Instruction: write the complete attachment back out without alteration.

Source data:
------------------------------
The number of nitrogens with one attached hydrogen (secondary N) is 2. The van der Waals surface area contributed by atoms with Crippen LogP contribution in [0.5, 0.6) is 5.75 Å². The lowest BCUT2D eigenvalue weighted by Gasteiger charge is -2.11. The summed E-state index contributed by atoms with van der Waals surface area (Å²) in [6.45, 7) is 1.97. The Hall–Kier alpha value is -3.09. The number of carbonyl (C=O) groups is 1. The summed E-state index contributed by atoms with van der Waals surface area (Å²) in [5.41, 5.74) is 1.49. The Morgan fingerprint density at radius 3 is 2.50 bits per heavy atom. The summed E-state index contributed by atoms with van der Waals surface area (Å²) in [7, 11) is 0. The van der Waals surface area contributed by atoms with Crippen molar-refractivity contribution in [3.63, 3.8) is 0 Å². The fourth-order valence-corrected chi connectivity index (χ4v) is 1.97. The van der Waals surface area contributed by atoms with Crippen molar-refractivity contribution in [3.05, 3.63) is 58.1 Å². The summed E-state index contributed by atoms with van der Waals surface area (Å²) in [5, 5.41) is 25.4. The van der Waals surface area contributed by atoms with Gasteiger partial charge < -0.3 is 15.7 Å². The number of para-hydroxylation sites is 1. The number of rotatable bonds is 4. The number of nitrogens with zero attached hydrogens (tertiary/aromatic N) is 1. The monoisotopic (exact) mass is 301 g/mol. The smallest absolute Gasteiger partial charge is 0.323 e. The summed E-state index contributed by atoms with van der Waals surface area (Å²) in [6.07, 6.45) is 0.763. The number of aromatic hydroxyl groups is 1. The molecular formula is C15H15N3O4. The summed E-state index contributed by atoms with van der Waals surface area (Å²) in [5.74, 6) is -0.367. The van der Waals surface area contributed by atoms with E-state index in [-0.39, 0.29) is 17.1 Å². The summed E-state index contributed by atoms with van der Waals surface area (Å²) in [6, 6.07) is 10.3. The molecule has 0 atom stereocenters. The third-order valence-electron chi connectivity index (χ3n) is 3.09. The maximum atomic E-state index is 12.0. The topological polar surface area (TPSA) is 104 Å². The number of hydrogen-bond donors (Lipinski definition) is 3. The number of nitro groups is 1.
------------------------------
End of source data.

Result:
The number of nitrogens with one attached hydrogen (secondary N) is 2. The van der Waals surface area contributed by atoms with Crippen LogP contribution in [0.5, 0.6) is 5.75 Å². The lowest BCUT2D eigenvalue weighted by Gasteiger charge is -2.11. The summed E-state index contributed by atoms with van der Waals surface area (Å²) in [6.45, 7) is 1.97. The Hall–Kier alpha value is -3.09. The number of carbonyl (C=O) groups is 1. The summed E-state index contributed by atoms with van der Waals surface area (Å²) in [5.41, 5.74) is 1.49. The Morgan fingerprint density at radius 3 is 2.50 bits per heavy atom. The summed E-state index contributed by atoms with van der Waals surface area (Å²) in [7, 11) is 0. The van der Waals surface area contributed by atoms with Crippen molar-refractivity contribution in [3.63, 3.8) is 0 Å². The fourth-order valence-corrected chi connectivity index (χ4v) is 1.97. The van der Waals surface area contributed by atoms with Crippen molar-refractivity contribution in [3.05, 3.63) is 58.1 Å². The summed E-state index contributed by atoms with van der Waals surface area (Å²) in [5, 5.41) is 25.4. The van der Waals surface area contributed by atoms with Gasteiger partial charge < -0.3 is 15.7 Å². The number of para-hydroxylation sites is 1. The number of rotatable bonds is 4. The number of nitrogens with zero attached hydrogens (tertiary/aromatic N) is 1. The monoisotopic (exact) mass is 301 g/mol. The smallest absolute Gasteiger partial charge is 0.323 e. The summed E-state index contributed by atoms with van der Waals surface area (Å²) in [6.07, 6.45) is 0.763. The number of aromatic hydroxyl groups is 1. The molecular formula is C15H15N3O4. The summed E-state index contributed by atoms with van der Waals surface area (Å²) in [5.74, 6) is -0.367. The van der Waals surface area contributed by atoms with E-state index in [-0.39, 0.29) is 17.1 Å². The summed E-state index contributed by atoms with van der Waals surface area (Å²) in [6, 6.07) is 10.3. The molecule has 0 atom stereocenters. The third-order valence-electron chi connectivity index (χ3n) is 3.09. The maximum atomic E-state index is 12.0. The topological polar surface area (TPSA) is 104 Å². The number of hydrogen-bond donors (Lipinski definition) is 3. The number of nitro groups is 1.